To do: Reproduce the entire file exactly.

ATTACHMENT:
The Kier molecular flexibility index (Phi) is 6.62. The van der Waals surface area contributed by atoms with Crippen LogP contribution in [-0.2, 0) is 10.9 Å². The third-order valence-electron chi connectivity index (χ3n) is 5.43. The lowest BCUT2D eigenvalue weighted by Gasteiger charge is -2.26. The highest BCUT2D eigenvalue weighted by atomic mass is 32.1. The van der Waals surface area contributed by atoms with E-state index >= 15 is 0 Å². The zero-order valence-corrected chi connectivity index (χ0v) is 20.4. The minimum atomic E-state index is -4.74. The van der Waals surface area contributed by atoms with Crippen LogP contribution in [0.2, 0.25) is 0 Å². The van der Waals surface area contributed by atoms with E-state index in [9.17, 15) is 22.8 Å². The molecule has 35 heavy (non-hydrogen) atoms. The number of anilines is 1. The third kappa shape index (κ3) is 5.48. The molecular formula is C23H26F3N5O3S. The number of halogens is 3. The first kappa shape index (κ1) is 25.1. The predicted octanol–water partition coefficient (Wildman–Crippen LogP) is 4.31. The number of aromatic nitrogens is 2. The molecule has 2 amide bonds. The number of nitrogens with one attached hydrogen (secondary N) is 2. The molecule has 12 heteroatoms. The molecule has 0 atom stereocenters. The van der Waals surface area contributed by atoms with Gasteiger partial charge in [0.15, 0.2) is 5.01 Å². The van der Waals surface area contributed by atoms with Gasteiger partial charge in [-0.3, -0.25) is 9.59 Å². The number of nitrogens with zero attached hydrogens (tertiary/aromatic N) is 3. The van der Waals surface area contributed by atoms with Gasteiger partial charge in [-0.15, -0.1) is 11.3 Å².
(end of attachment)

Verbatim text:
The Kier molecular flexibility index (Phi) is 6.62. The van der Waals surface area contributed by atoms with Crippen LogP contribution in [-0.2, 0) is 10.9 Å². The third-order valence-electron chi connectivity index (χ3n) is 5.43. The lowest BCUT2D eigenvalue weighted by Gasteiger charge is -2.26. The highest BCUT2D eigenvalue weighted by atomic mass is 32.1. The van der Waals surface area contributed by atoms with E-state index >= 15 is 0 Å². The zero-order valence-corrected chi connectivity index (χ0v) is 20.4. The minimum atomic E-state index is -4.74. The van der Waals surface area contributed by atoms with Crippen LogP contribution in [0.2, 0.25) is 0 Å². The van der Waals surface area contributed by atoms with E-state index in [9.17, 15) is 22.8 Å². The molecule has 35 heavy (non-hydrogen) atoms. The number of anilines is 1. The third kappa shape index (κ3) is 5.48. The molecular formula is C23H26F3N5O3S. The number of halogens is 3. The first kappa shape index (κ1) is 25.1. The predicted octanol–water partition coefficient (Wildman–Crippen LogP) is 4.31. The number of aromatic nitrogens is 2. The molecule has 2 amide bonds. The number of nitrogens with one attached hydrogen (secondary N) is 2. The molecule has 12 heteroatoms. The molecule has 0 atom stereocenters. The van der Waals surface area contributed by atoms with Gasteiger partial charge in [0.15, 0.2) is 5.01 Å². The van der Waals surface area contributed by atoms with Gasteiger partial charge in [-0.3, -0.25) is 9.59 Å². The number of nitrogens with zero attached hydrogens (tertiary/aromatic N) is 3. The van der Waals surface area contributed by atoms with Gasteiger partial charge in [-0.15, -0.1) is 11.3 Å².